You might have noticed that we didn't recommend any solid state amps in this list. That's not because solid state amps can't work well with pedals, but rather because we've prioritized tone quality instead of features. Generally speaking, tone quality tends to be better with tube amps.
Solid state amps often provide more features and flexibility, while tube amps will offer less features but provide a higher-quality base tone. If you're bringing your own pedals to the table, we want to target amps that do just a couple of things really well.
Usually that's going to be a tube amp.
Read more: Best solid state amps
Do pedals work with any guitar amp?
In most cases, yes. As long as you can connect an instrument cable to your amp, you can then place guitar pedals between your electric guitar and the amplifier's input.
So it's not an issue of having to worry about amps that are "incompatible" with pedals, because those don't really exist. Instead, we're trying to find amps that are ideal for guitar players that want to use pedals as their primary method of control.
That leaves the amplifier with the simpler task of providing a high-quality base clean and/or distorted tone.
Amps and Pedals Recap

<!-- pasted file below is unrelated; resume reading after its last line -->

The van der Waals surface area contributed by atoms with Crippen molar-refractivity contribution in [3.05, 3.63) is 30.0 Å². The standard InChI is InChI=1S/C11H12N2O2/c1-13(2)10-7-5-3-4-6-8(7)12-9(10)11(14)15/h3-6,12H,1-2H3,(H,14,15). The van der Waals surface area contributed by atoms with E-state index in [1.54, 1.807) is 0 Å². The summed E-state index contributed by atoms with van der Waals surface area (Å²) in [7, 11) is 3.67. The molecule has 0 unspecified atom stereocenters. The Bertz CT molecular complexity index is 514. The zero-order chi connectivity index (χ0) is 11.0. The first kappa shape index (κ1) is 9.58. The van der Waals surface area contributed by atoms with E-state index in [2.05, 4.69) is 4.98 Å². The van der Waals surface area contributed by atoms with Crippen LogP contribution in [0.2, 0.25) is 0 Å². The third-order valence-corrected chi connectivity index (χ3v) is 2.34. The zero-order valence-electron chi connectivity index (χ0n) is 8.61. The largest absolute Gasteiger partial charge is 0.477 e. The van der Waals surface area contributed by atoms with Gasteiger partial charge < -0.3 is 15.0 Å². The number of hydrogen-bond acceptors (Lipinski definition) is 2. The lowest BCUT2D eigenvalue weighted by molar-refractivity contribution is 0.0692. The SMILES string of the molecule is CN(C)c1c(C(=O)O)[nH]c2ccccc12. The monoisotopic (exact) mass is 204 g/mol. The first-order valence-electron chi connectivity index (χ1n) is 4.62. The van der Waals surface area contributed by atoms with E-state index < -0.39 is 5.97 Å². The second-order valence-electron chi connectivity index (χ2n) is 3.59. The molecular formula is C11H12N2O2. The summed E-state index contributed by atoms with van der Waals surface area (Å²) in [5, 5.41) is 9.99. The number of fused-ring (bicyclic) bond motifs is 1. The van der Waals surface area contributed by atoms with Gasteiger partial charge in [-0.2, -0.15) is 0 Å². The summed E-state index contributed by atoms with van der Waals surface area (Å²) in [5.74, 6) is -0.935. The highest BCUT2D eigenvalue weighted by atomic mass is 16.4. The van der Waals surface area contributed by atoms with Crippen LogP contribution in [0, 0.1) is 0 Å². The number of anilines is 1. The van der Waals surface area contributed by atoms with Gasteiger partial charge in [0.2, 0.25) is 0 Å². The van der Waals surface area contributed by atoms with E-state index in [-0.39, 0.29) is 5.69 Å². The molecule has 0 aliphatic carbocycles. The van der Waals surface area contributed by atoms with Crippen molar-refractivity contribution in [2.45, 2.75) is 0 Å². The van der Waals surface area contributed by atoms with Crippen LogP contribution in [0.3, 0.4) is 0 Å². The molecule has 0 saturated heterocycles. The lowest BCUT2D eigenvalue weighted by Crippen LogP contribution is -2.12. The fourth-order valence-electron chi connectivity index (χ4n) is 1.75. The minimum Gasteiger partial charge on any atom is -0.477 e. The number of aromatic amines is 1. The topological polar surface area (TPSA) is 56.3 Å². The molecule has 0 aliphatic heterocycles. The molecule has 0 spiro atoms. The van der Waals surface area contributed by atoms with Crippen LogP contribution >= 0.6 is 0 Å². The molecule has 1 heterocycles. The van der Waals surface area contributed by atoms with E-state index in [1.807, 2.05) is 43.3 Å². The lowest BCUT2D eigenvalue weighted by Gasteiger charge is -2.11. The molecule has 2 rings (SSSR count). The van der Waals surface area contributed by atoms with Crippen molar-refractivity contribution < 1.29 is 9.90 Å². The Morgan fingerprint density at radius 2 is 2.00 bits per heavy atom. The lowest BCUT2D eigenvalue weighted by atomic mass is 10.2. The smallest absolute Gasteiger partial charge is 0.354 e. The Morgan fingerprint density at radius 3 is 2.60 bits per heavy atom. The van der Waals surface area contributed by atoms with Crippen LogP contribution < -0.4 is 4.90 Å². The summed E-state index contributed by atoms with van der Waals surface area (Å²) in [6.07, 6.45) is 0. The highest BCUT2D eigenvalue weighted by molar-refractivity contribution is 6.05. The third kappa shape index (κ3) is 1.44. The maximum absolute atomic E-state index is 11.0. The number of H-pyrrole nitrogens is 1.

These four amps are not only great for using with guitar pedals, but they're also just really nice amplifiers for any situation. Particularly, the Fender Blues Junior and the Marshall DSL series are high-value options that we would recommend in a lot of situations. That goes for whether you're relying on effects pedals or not.
But in general, we'd say target tube amplifiers with less features (the Mark 5 is a bit of an exception to that rule) and a high-quality clean tone, that are built by reputable manufacturers like Fender, Marshall, and Mesa/Boogie.
That will let your pedals do the heavy lifting while your amplifier is left to focus on the single job of providing a great-sounding base tone.
If you have questions about the amps we've mentioned, feel free to drop a line in the comments section below. I'll jump in and help out as much as possible.